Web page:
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Title: The olympic games and raising sport participation: A systematic review of evidence and an interrogation of policy for a demonstration effect.
Authors: Weed, M
Coren, E
Fiore, J
Wellarda, I
Chatziefstahiou, D
Dowse, S
Mansfield, L
Keywords: Olympic and paralympic games;Inspiring participation;Sport participation investment;Sport policy;Evidence-based policy
Issue Date: 2015
Publisher: Taylor & Francis Group
Citation: European Sport Management Quarterly, 15(2): 195 - 226, (2015)
Abstract: Research questions: Can a demonstration effect, whereby people are inspired by elite sport, sports people and events to actively participate themselves, be harnessed from an Olympic Games to influence sport participation? Did London 2012 sport participation legacy policy draw on evidence about a demonstration effect, and was a legacy delivered? Research methods: A worldwide systematic review of English language evidence returned 1778 sources iteratively reduced by the author panel, on advice from an international review panel to 21 included sources that were quality appraised and synthesised narratively. The evidence was used to examine the influence of a demonstration effect on sport participation engagement and to interrogate sport participation legacy policy for London 2012. Results and findings: There is no evidence for an inherent demonstration effect, but a potential demonstration effect, properly leveraged, may deliver increases in sport participation frequency and re-engage lapsed participants. Despite setting out to use London 2012 to raise sport participation, successive UK Governments' policy failures to harness the potential influence of a demonstration effect on demand resulted in failure to deliver increased participation. Implications: If the primary justification for hosting an Olympic Games is the potential impact on sport participation, the Games are a bad investment. However, the Games can have specific impacts on sport participation frequency and re-engagement, and if these are desirable for host societies, are properly leveraged by hosts, and are one among a number of reasons for hosting the Games, then the Games may be a justifiable investment in sport participation terms.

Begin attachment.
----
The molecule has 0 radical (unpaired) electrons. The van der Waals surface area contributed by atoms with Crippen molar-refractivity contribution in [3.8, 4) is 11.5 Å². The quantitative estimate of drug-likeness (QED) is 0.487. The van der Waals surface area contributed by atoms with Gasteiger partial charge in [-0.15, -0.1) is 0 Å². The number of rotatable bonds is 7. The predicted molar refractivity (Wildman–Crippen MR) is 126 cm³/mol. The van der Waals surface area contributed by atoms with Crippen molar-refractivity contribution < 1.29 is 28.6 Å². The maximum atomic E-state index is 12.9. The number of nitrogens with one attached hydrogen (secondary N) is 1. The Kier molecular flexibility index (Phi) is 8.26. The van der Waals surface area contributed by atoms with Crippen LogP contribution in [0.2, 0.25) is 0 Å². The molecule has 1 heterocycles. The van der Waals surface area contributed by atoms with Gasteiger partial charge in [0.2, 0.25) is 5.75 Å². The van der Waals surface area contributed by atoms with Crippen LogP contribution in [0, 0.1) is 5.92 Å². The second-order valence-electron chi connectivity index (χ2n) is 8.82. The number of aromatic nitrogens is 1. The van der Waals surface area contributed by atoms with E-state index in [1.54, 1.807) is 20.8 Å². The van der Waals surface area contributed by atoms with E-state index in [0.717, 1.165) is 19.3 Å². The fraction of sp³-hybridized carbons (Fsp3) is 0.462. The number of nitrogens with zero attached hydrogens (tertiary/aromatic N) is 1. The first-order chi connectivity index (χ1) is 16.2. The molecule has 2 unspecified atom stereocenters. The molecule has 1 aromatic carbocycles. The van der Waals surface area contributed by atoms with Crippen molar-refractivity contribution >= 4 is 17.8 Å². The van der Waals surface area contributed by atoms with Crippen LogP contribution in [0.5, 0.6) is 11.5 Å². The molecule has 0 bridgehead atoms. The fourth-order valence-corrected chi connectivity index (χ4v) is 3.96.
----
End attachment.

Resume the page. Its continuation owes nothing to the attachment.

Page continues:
Description: "This is an Accepted Manuscript of an article published by Taylor & Francis in European Sport Management Quarterly on 28/01/2015, available online:"
ISSN: 1618-4742
Appears in Collections:Dept of Life Sciences Research Papers

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